Among the four identified lncRNA-miRNA-mRNA signaling axes, BOLA3-AS1-has-miR-130b-3p-SALL4 was considered the most valuable in modulating the tumorigenesis of COAD. SALL4 and BOLA3-AS1 were identified and defined as the most promising biomarkers, not only because of their respective high correlations with the same miRNA, which plays a role as a sponge and an intermediate, but also because of their highly consistent and synergic features. The explicit role of SALL4 in COAD can be attributed to its pivotal role in cell proliferation, apoptosis, invasive migration, chemoresistance, and the maintenance of cancer stem cells (Zhang et al., 2015). First, SALL4 is highly expressed and positively associated with BOLA3-AS1 in COAD tumor tissues (Figure 5I), suggesting a positive regulation between them. Second, this work provides a novel viewpoint on how SALL4 interacts with cancer cell stemness, thereby participating in tumor metastasis and progression. This work resulted in an estimate stemness score to contrast and evaluate the degree of stemness associated with genes (Figure 5K). SALL4 and BOLA3-AS1 both yielded impressive results in the multidimensional grading scale of the stemness score. SALL4 has long been regarded as an essential modulator in maintaining embryonic stem cell (ESC) self-renewal and pluripotency (Miettinen et al., 2014). Considering that it is largely considered that ESCs and cancer stem cells share similar metabolic states, SALL4 regulates the activation of several critical signaling pathways in stem cells by upregulating the expression of target genes in the Wnt/β-catenin pathway, and thus, its powerful regulatory role in cancer stemness might be explained in a similar way (Ma et al., 2006; Jang et al., 2015). Third, SALL4 and BOLA3-AS1 were associated with significant drug sensitivity (Figure 5l). Among the selected panels, filtered based on significance ranking, SALL4-related and BOLA3-AS1-related drugs accounted for the largest proportion. Through a literature search on PubMed, almost all related drugs are associated with their outstanding function as inhibitors of oxidative phosphorylation (de Witte et al., 2004; Burgeiro et al., 2013; Hammadi et al., 2015). Tan et al. (2019) reported the high-throughput screening of inhibitors of oxidative phosphorylation and SALL4, activating the transcription of genes that regulate oxidative phosphorylation to increase oxygen consumption, mitochondrial membrane potential, and ATP generation in cancer cells, which is the most predominant scientific finding on SALL4. Oxidative phosphorylation plays a critical role in the repair of DNA damage repair (dMMR). This is associated with the genome instability discussed in this article because dMMR is one of the culprits regulating genome instability. It is important to consider how SALL4 was selected at first; specifically, it comprises one end of an axis, and at the other end is one of the most core genome instability-related lncRNAs, BOLA3-AS1. An entire ceRNA network was constructed on this basis. Therefore, although we still do not know the precise role of SALL4 in COAD, the mechanism by which it influences genome instability and further promotes tumor progression via such a BOLA3-AS1-miRNA-SALL4 axis is very likely to exist and could be explained.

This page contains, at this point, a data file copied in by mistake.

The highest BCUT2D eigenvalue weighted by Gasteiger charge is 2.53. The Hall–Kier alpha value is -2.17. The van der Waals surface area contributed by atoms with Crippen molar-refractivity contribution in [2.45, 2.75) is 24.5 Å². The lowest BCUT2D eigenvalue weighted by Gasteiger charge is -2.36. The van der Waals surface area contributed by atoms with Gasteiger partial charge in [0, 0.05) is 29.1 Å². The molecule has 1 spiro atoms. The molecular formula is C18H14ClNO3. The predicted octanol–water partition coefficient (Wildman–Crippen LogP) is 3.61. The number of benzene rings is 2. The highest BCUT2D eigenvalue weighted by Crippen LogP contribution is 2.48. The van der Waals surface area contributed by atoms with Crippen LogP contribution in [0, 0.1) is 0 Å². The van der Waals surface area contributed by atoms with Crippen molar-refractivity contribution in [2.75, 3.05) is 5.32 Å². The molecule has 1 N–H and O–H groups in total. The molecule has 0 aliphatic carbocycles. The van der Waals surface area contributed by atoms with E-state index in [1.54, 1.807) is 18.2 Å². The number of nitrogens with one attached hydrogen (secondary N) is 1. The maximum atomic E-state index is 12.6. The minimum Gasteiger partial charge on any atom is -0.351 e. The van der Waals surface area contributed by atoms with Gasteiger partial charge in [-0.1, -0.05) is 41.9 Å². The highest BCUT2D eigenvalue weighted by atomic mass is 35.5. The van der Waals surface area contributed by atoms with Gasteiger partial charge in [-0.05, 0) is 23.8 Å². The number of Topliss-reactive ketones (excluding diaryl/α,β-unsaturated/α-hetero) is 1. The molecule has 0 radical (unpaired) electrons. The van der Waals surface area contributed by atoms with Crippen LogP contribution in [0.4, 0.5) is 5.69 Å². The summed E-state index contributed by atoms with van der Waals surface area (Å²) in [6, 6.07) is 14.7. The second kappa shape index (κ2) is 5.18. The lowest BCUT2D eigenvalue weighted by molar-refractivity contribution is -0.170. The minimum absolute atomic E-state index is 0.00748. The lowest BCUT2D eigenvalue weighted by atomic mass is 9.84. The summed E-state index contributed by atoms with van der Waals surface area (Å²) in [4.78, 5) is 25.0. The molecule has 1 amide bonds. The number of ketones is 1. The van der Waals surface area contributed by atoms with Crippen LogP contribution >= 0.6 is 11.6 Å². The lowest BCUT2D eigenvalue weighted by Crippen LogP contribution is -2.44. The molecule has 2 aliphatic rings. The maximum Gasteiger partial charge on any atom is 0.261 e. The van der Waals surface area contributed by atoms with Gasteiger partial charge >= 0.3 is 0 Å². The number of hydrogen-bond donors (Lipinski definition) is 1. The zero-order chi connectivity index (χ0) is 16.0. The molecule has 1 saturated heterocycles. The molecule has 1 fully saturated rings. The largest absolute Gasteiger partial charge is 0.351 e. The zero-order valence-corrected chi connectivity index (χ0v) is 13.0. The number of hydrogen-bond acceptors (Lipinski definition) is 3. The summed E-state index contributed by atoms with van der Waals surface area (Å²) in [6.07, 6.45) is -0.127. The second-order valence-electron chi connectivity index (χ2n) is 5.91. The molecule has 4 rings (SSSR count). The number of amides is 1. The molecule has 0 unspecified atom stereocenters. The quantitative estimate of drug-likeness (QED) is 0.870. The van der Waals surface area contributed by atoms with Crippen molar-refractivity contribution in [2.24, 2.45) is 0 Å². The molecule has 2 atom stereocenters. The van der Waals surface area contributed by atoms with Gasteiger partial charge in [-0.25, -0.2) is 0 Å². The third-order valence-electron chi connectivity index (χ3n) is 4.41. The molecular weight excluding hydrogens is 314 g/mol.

Another important line of evidence when discussing these axes is the pan-cancer TMB/MSI correlation. For the AL161772.1-miRNA-NINL axes, both AL161772.1 and NINL showed a significantly negative correlation with TMB and MSI in COAD, which indicates a function in maintaining genomic integrity. Similarly, AL161772.1-has-miR-106a-5p-TNFSF11 and AC124067.4-hsa-miR-92b-3p(hsa-miR-589-5p)-PHYHIPL both reduce the TMB and MSI in COAD, decreasing the risk of alterations and genome instability.